Posted by Lady Suite on
For a lot of us, it’s hard to say those words together aloud without feeling shameful or embarrassed (because, you know, patriarchy and the male gaze).
But opening up the conversation about it is important. Vaginal discharge is normal, it’s natural, and it’s a wonderfully supportive tool for understanding hormonal patterns, vaginal pH, and overall vaginal health. Discharge is essentially your vagina’s way of communicating to you how it’s feeling and what it might need; think of understanding healthy discharge patterns and vaginal pH like you’re learning your vagina’s language, and by knowing even just the basics, you can figure out what it’s asking for. And knowledge, after all, is power.
Vaginal discharge is a broad term that really means any non-menstrual fluid that exits your vagina, though is mostly made up of cervical fluid, a compound produced by uterine cells. It’s critical for helping pregnancy occur; healthy cervical fluid helps sperm, at the right time, swim past the cervix and into the uterus. Thus, vaginal discharge shifts to reflect where people with vaginas are at in hormonal cycles and fertility patterns.
Due to rising and falling estrogen levels, cervical fluid changes in look, consistency, and smell throughout the different cycle phases. Here’s a brief overview of what to expect:
•Menstruation: There is no cervical fluid at this time, since your uterus is in the process of shedding.
•Follicular Phase: You’ll likely notice that your discharge levels are quite low, if there at all. This is normal!
•Close to/at Ovulation: Discharge should first feel tacky, then should become increasingly creamier and more opaque. Normal color for discharge at this point ranges between white and a light yellow-ish. At ovulation, you will notice discharge become clearer and wetter, even watery.
•Luteal Phase: Post-ovulation, vaginal discharge will once again be dry and barely-there as your body prepares for menstruation.
As for smell, vaginal discharge usually has some kind of mild, musky scent. It’s distinctive, but it’s not unpleasant. If you notice any unpleasant smells- sour, metallic, fishy- or things just smell noticeably different, it’s probably a sign that you need to address your vaginal health.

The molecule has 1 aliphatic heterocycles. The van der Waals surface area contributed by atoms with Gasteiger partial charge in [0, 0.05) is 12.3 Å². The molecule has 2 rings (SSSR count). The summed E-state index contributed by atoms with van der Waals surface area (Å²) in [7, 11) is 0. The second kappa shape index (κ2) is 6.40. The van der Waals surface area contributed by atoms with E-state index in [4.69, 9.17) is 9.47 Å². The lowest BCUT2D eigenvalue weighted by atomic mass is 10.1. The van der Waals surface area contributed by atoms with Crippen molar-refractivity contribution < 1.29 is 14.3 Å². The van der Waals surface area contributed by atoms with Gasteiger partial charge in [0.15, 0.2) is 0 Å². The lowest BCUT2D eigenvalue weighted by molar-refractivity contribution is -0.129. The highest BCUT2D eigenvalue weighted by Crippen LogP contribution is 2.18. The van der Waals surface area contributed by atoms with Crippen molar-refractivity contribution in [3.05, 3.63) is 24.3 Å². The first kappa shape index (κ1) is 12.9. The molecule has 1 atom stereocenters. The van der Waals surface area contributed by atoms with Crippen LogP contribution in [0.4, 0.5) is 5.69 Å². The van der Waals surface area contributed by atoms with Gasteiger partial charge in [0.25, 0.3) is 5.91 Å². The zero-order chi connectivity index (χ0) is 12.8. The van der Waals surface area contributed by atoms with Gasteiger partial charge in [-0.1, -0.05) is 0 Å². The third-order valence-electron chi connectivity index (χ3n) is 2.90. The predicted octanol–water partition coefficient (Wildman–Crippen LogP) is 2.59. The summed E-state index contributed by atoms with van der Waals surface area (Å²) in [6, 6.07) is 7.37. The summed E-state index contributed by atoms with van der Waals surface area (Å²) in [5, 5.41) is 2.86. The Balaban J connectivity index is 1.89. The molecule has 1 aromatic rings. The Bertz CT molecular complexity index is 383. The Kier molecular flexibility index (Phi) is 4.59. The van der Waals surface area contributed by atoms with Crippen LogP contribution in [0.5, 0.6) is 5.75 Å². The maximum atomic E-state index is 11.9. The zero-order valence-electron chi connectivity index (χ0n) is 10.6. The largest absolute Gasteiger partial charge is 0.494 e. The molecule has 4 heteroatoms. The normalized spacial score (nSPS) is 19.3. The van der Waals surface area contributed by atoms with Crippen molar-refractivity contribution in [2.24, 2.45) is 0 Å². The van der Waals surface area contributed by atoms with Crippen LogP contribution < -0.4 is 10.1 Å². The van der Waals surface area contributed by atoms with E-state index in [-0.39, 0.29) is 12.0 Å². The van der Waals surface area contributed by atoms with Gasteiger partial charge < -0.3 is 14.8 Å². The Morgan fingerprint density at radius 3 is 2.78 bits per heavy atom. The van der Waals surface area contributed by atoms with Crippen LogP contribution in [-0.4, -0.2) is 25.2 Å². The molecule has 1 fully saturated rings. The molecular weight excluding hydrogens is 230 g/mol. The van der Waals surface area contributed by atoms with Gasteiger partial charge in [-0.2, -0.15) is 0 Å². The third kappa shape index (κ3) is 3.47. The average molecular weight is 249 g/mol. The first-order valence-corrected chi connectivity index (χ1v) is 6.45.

On that note, color outside the norm might include shades of gray, greens and brighter yellows, and brown. Noticeable changes in consistency (too much, too little) are also important to pay attention to. It might be a bit more obvious, but any itching and discomfort is another signal that something is off with your hormones and/or pH.
Vaginal pH is heavily impacted by the health of your vaginal microbiome. It might sound a little bizarre, but your vagina is a bacterial ecosystem, where millions upon millions of benevolent microbes are working together to maintain an optimal environment. These microbes help to create an environment where they can thrive, and this means an environment with a balanced pH; harsh soaps and douching can be disruptive, as can not drinking enough water and lacking nutritional variety in the food you eat. Eating a diverse diet that works for your body helps to keep your microbes happy, and consider working probiotics (good bacteria!) into your diet if you don’t already. Team sauerkraut for vaginal balance! You might also consider a natural probiotic wash as another way to rebalance, nourish, and fortify your microbiome down south; while the vagina is a self-cleaning system, the vulva (the outermost part of female genitals) is not. If you’re feeling itchy, uncomfortable, or just want something non-disruptive to wash with when you need to, a gentle, topical boost of friendly bacteria is a great ally.
Let this be your gentle reminder: vaginal discharge is not a “gross” taboo. Vaginas are complex systems, like all of the other pieces and parts of our bodies, and learning its language- discharge- is one of many ways that people with vaginas can be empowered in their reproductive health. Vaginal discharge. Say it loud, say it proud, and know that by joining the conversation, you’re an active part of ending the stigma, and you’re also helping to spread valuable information to those who need it.
This article is by Maggie Harrison-- a rural Pennsylvania-raised, currently New Orleans-based writer and creative whose work covers everything from wellness to social media to grief and loss. Head to her website to learn more about her work, or follow along on Instagram or Twitter.
Watch our first-ever Lady Chats: In Charge of Your Discharge
We’re here to undo the taboo around the topic of Vaginal Discharge. Lady Suite’s own Kristi Vance + Olivia Martinez chat with Pennsylvania-raised, New Orleans-based writer, Maggie Harrison, who penned the article above.
DISCLAIMER: These products have not been approved by or evaluated by the food and drug administration and are not intended to diagnose, treat, cure or prevent any disease. The information provided should not take the place of consulting a physician. It does not and should not replace treatment from a medical professional. If you need medical advice or assistance, you should consult a physician.